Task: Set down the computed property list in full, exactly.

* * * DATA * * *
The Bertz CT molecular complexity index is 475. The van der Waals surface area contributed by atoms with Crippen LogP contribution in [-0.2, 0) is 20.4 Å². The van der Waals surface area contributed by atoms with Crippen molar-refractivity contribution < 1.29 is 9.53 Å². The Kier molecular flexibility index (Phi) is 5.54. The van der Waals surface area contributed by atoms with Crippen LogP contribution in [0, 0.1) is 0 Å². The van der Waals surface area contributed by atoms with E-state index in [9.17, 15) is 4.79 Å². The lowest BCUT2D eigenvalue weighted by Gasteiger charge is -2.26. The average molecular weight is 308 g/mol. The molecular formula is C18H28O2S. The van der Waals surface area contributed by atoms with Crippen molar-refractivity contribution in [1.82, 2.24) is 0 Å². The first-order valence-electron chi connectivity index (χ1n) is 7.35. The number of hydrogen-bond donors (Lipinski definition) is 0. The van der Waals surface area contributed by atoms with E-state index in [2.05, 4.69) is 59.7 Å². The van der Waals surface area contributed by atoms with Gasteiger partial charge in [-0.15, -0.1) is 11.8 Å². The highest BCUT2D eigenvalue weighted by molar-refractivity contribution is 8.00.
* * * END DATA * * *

The Bertz CT molecular complexity index is 475. The van der Waals surface area contributed by atoms with Crippen LogP contribution in [-0.2, 0) is 20.4 Å². The van der Waals surface area contributed by atoms with Crippen molar-refractivity contribution < 1.29 is 9.53 Å². The Kier molecular flexibility index (Phi) is 5.54. The van der Waals surface area contributed by atoms with Crippen LogP contribution in [0, 0.1) is 0 Å². The van der Waals surface area contributed by atoms with E-state index in [9.17, 15) is 4.79 Å². The lowest BCUT2D eigenvalue weighted by Gasteiger charge is -2.26. The average molecular weight is 308 g/mol. The molecular formula is C18H28O2S. The van der Waals surface area contributed by atoms with Crippen molar-refractivity contribution in [1.82, 2.24) is 0 Å². The first-order valence-electron chi connectivity index (χ1n) is 7.35. The number of hydrogen-bond donors (Lipinski definition) is 0. The van der Waals surface area contributed by atoms with E-state index in [2.05, 4.69) is 59.7 Å². The van der Waals surface area contributed by atoms with Gasteiger partial charge in [-0.15, -0.1) is 11.8 Å². The highest BCUT2D eigenvalue weighted by molar-refractivity contribution is 8.00.